Liverpool was Europe's Port to the Americas. It is one of the famous symbols of England, the cradle of the Beatles, it is now a thriving city with a good quality of life and many museums.


It used to be the second city in England, boosted by its port activity, but with the latter's decline, it lost its importance in the 20th century. It is also infamous for its key role in the slave trade.

We visited it on 3 March (2018) for two days to get a glimpse of this legend.

Things to do/see

  • GreenTick.pngMarch 2018 Pier Head Waterfront (Unesco)
  • GreenTick.pngMarch 2018 Albert Dock
  • GreenTick.pngMarch 2018 Walker art gallery (the largest national museum collection outside of London)
  • GreenTick.pngMarch 2018 Liverpool cathedral.
  • GreenTick.pngMarch 2018 Chinatown.
  • Liverpool library.
  • Penny lane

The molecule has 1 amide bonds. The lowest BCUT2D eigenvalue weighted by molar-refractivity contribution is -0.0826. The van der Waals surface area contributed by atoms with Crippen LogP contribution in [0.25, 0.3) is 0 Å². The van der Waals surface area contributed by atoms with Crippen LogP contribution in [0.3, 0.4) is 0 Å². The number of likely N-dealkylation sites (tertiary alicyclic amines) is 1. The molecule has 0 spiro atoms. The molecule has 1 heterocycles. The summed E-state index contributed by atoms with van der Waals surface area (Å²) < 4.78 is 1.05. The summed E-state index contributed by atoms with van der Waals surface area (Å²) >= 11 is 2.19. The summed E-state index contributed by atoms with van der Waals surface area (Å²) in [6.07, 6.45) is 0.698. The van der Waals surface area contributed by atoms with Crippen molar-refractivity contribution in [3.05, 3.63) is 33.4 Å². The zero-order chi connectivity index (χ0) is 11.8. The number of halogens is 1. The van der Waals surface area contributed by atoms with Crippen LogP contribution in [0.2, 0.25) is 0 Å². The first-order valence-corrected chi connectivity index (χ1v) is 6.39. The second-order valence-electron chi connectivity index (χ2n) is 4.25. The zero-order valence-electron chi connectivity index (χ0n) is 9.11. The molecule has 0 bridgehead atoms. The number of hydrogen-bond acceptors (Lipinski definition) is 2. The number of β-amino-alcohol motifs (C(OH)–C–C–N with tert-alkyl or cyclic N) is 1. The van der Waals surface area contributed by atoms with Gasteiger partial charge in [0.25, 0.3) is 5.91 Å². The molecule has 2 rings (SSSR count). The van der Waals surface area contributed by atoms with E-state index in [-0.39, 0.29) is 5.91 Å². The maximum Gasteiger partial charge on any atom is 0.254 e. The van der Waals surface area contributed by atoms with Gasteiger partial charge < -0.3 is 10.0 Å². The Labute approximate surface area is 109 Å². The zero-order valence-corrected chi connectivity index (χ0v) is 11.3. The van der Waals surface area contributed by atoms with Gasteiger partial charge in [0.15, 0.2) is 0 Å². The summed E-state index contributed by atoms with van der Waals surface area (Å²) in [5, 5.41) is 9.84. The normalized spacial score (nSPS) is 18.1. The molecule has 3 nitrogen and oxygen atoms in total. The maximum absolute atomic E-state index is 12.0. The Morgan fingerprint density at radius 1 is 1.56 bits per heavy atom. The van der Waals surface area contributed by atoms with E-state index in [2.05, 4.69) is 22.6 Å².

• Cruising the Mersey
  • Liverpool Metropolitan Cathedral
  • Eat scouse (local lamb stew).


These are some pictures from our March (2018) visit.

We have been touring the many museums, including the Beatles one, which is not, however, interesting (more for the fetishist kind of people). The slavery museum is also disappointing. Others (Tate Liverpool, Liverpool museum and World museum, are worth a visit). The real highlight, however, is the Walker gallery, which hosts many pieces of top-international importance and an impressive exhibit overall. The docks are not particularly stunning but their importance and fame is such that you can't help but feel in a privileged spot of British history. The Anglican cathedral was a pleasant surprise. A recent building (constructed between 1904 and 1978), it is, like the Sagrada Familia in Barcelona, a treasure of crafted architecture, with many details and a complex and symbolic architecture. It is also the largest religious building in Britain. The streets of Liverpool, such as Bold street, are bursting with activity and nice restaurants, while others, like Renshaw street, offer magnificent views of the city.

Walker Art gallery

One of the highlights of our visit was the Walker Art gallery: